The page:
Sunday, July 5th, 2009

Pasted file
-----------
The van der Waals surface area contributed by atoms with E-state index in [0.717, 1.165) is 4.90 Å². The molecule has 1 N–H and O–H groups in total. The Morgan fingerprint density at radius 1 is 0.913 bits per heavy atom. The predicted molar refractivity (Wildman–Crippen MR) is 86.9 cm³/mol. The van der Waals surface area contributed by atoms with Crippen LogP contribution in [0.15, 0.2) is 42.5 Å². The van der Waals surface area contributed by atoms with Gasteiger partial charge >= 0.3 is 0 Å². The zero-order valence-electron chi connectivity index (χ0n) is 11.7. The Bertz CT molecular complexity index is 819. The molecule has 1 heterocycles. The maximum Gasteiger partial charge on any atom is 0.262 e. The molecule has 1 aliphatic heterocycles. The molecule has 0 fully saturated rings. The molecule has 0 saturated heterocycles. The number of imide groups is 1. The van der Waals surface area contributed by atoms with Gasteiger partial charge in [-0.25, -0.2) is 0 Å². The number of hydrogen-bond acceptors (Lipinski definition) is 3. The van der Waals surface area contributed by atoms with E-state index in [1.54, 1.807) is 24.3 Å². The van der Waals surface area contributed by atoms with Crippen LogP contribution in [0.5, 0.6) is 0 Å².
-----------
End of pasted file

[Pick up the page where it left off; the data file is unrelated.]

This morning two iguanas were lurking on the deck of the restaurant, so the waiter tossed them some melon like you would to a dog and they carted it off. Too funny. After breakfast, we drove to the ruins at Coba. We hired a guide at the entrance, and he went through his spiel. One thing that is hampering my enjoyment of the ruins is that they know so little about them. In Pompeii or the ancient castles and round towers of Europe they know exactly how and why everything was used. With the Mayan ruins, even though they have deciphered the language they’re really just guessing. Also it’s not clear that people actually lived in these cities vs. went there to worship, so it’s harder to “put yourself there” and imagine what it was like back in the day. After we walked around the main area for a while, seeing the ball court and allthe temples there, we said goodbye to our guide and then hired a driver of one of those cool Mexican cargo trikes to take us to the tower (because you know the whining that would ensue if we forced Charlotte towalk it). The guy was smaller than me and he had to push all four of us, definitely he’s stronger than he looks! We made it to the main temple, which is the tallest ruin that is still climbable in the Yucatan, and headed up. Once we got to the top we realized how very tall the temple was! Genevieve was excited to sit on the altar that was reserved for priests only back in Mayan times. We headed back down (carefully) and then took the bike back to the main area (paid the guy double for his trouble) where we walked around some more. Once we had our fill of the ruins we went to a surprisingly good restaurant just outside the park, and then we drove to the cenote that Cristina had recommended, Multun (the farthest of the three that are open to the public). It was extraordinary, exactly like the pictures, deep clear water. We all went swimming, and then went to the cenote known for having shallow water, but it wasn’t nearly as spectacular as the first one. We drove home, noting the hammock and pottery vendors along the route. That night we couldn’t face the surly night waitress nor the mediocre food of our hotel restaurant, so even though it was included in our room we went to Posada Margherita for dinner. This seemed like a very upscale bohemian hotel, with what might have been called beatniks back in the day staying there (but they were all clearly wealthy). Definitely a different vibe, but accepting such that even though we were clearly not as cool as these guests we were still accepted. The kids enjoyed playing on the swinging beach beds, and Mark and I enjoyed a good bottle of wine. I had ordered pasta with lobster and shrimp, and was very surprised when what arrived was pasta and shrimp delivered over a full split lobster! Yikes. But I did eat it even though I think I would have preferred the pieces of lobster I was expecting! We had a nice desert, and returned to hotel and to bed.